I hear the passion of the noble Lord, Lord Tebbit, who raised the delicate issue of the difficulties of those who may have been injured. He described his personal circumstances and none of us could have remained untouched by that. However, when it comes to the noble Lord's suggestion that we should somehow postpone the legislation, I recognise the comments that have been made about the noble Lord in another place. His honourable friend John Bercow said of the noble Lord, Lord Tebbit, that,

    "cleverly conceived amendments of this kind would . . . cause the Government no end of trouble, and that Gordon's sums would be thrown into disarray, providing the opportunity for a great deal of fun".—[Official Report, Commons Standing Committee D; 19/10/04; col: 17.]

That may have been the sentiment, but that is not how it will feel to those who have been deprived of the rights.

Lord Tebbit: My Lords, there is nothing wrong with giving the Chancellor a little difficulty with his sums if he does not have enough already. However, the Minister said earlier that there was a clear distinction

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between civil partnership as envisaged in this Bill and civil marriage. Will she now elucidate what that difference is?

Baroness Scotland of Asthal: My Lords, one of the major differences is, of course, consummation. For a marriage to be valid, it has to be consummated by one man and one woman and there is a great deal of jurisprudence which tells one exactly what consummation amounts to—partial or impartial, penetration or no penetration. If the noble Lord wishes me to give a dissertation on family law, of course I would be more than happy to do so although it will take some time.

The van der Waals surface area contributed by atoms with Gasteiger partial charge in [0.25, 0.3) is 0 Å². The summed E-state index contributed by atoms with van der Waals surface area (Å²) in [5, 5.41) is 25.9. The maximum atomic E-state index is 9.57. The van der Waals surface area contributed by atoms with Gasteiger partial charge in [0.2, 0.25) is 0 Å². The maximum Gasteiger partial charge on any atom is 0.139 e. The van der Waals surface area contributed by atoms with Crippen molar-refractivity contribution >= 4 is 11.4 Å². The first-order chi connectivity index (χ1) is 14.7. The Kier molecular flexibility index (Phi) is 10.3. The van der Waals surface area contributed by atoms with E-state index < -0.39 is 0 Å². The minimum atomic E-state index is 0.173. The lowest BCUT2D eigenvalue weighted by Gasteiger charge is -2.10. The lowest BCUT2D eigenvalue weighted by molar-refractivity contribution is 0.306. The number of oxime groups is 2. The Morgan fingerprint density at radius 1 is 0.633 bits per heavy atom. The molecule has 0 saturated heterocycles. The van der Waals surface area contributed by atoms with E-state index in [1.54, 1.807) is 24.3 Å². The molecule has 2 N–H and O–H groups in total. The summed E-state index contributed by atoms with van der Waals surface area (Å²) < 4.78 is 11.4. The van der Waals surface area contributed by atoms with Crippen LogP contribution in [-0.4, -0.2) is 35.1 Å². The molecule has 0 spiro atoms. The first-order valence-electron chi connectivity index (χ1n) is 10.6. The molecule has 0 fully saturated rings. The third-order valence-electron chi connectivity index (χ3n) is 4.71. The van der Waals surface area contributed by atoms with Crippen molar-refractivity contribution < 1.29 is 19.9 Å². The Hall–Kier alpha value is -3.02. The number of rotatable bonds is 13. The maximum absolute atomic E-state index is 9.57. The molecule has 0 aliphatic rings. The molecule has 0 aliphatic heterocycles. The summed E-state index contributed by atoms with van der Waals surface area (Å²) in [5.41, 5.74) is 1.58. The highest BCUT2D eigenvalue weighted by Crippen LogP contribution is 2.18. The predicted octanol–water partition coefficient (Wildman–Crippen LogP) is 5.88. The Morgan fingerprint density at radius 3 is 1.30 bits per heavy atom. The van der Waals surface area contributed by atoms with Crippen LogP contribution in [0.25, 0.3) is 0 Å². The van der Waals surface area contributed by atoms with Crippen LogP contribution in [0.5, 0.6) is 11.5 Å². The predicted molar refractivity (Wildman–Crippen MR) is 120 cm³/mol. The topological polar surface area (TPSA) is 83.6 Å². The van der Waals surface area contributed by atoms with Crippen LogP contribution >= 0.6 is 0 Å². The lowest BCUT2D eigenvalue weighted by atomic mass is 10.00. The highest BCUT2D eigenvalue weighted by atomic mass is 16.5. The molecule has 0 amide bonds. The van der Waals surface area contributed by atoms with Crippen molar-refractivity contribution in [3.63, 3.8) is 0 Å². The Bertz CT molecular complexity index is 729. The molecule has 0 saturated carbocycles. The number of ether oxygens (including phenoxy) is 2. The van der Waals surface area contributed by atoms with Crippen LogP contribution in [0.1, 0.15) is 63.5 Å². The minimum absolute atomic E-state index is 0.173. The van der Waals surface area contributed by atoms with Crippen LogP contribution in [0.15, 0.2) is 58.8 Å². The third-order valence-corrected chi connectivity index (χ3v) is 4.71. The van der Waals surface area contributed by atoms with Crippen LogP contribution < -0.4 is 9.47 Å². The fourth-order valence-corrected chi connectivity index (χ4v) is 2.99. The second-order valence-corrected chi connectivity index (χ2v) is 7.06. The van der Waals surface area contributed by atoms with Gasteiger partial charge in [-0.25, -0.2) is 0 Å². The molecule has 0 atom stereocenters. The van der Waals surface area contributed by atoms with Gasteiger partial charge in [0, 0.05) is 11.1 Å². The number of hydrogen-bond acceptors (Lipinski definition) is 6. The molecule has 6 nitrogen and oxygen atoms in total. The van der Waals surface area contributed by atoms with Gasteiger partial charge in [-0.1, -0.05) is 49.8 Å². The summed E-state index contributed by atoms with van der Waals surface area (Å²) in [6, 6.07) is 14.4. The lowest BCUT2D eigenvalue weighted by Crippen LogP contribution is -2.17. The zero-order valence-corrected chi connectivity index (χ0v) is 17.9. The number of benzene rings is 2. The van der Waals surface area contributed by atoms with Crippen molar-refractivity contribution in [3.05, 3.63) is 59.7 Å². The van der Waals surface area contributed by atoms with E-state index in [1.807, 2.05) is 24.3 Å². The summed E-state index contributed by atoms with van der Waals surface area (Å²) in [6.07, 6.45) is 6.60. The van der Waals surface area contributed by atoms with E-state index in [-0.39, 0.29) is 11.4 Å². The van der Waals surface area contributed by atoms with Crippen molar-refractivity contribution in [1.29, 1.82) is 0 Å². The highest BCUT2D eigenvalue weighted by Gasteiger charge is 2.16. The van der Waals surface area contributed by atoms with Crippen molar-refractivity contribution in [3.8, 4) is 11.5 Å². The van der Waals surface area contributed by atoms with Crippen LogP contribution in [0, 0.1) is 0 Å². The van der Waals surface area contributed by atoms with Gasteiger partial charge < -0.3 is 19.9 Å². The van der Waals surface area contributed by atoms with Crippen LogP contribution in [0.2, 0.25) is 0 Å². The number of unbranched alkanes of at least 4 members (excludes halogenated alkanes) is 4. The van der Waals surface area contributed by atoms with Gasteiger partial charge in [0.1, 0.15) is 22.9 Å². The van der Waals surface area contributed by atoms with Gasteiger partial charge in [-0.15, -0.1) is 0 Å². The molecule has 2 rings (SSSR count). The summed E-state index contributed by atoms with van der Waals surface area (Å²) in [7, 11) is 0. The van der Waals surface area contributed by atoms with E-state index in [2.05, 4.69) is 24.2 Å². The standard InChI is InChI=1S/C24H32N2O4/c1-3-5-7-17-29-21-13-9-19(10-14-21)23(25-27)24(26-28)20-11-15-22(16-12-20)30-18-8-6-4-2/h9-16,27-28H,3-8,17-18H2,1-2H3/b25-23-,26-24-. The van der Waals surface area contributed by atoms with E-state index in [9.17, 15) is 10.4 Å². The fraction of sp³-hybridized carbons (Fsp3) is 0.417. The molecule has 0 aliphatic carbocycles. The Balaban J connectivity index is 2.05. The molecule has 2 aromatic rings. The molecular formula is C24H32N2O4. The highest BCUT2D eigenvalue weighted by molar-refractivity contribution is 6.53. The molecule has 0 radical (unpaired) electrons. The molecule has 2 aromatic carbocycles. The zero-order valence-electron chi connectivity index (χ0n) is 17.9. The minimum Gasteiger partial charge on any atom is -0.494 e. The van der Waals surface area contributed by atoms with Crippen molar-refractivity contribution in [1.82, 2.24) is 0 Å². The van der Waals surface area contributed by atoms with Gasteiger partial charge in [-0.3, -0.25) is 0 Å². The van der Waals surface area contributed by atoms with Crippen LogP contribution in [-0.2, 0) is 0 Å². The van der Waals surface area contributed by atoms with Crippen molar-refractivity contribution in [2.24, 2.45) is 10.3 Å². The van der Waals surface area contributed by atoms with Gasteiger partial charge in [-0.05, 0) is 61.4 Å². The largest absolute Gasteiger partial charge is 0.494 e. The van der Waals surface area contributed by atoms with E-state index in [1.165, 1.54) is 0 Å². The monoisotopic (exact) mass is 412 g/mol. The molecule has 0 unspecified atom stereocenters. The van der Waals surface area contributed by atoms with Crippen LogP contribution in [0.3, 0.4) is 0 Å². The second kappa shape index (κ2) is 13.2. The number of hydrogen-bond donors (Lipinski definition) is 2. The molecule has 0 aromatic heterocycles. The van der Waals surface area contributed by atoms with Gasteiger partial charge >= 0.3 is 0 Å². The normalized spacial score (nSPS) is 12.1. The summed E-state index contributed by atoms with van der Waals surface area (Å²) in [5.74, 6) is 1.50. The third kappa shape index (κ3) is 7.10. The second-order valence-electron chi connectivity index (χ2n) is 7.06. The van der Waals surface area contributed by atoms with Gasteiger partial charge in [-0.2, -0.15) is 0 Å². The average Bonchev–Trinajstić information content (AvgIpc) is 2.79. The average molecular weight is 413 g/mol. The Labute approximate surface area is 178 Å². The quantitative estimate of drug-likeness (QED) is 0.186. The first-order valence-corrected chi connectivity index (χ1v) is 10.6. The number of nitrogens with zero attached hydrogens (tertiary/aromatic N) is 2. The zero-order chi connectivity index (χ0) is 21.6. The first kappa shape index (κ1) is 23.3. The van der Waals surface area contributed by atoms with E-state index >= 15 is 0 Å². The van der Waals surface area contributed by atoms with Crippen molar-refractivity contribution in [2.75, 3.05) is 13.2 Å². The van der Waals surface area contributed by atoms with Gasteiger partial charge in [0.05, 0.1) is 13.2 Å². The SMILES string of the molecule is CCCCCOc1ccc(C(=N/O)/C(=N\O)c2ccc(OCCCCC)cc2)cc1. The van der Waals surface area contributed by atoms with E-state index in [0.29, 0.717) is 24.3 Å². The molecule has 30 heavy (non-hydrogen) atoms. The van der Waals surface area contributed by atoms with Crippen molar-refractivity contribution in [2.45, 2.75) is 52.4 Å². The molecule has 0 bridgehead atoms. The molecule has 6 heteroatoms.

There is no provision for consummation in the Civil Partnership Bill. We do not look at the nature of the sexual relationship that enters into the civil partnership. It is totally different in nature. I thought that that was fully and properly understood.

Lord Tebbit: My Lords, I am most grateful to the Minister again. I do not want to prolong this into a family court, but if there is no question in a civil partnership of consummation, why cannot the measure be extended to people who have a close family relationship—two homosexual brothers, for example?

Baroness Scotland of Asthal: My Lords, that would trespass on the bounds of consanguinity. For several years in this country we have recognised that it is improper for those who are related to one another to enter into a relationship that is similar to that of marriage. That is something on which we do not trespass. The right reverend Prelates have made plain that they rightly wish to preserve the distinction between marriage and registered relationships. We have listened to that comprehensively. We think that the right reverend Prelates are right: I do not know whether the noble Lord would disagree.

We have made plain that those who enter into a same-sex relationship should have an opportunity to have their relationship recognised. I also know that the noble Lord's honourable friend, said of him that:

    "We all know the ingeniousness and cheekiness of my right hon. and noble Friend the Lord Tebbit of Chingford. When one is on his side, he is magnificent to watch. We all enjoy his actions and egg him on, and he is better at it than anybody else".—[Official Report, Commons Standing Committee D; 19/10/04; cols. 17–18.]

I understand that that may be the function that the noble Lord seeks to play in this debate, but on this occasion it is not fun.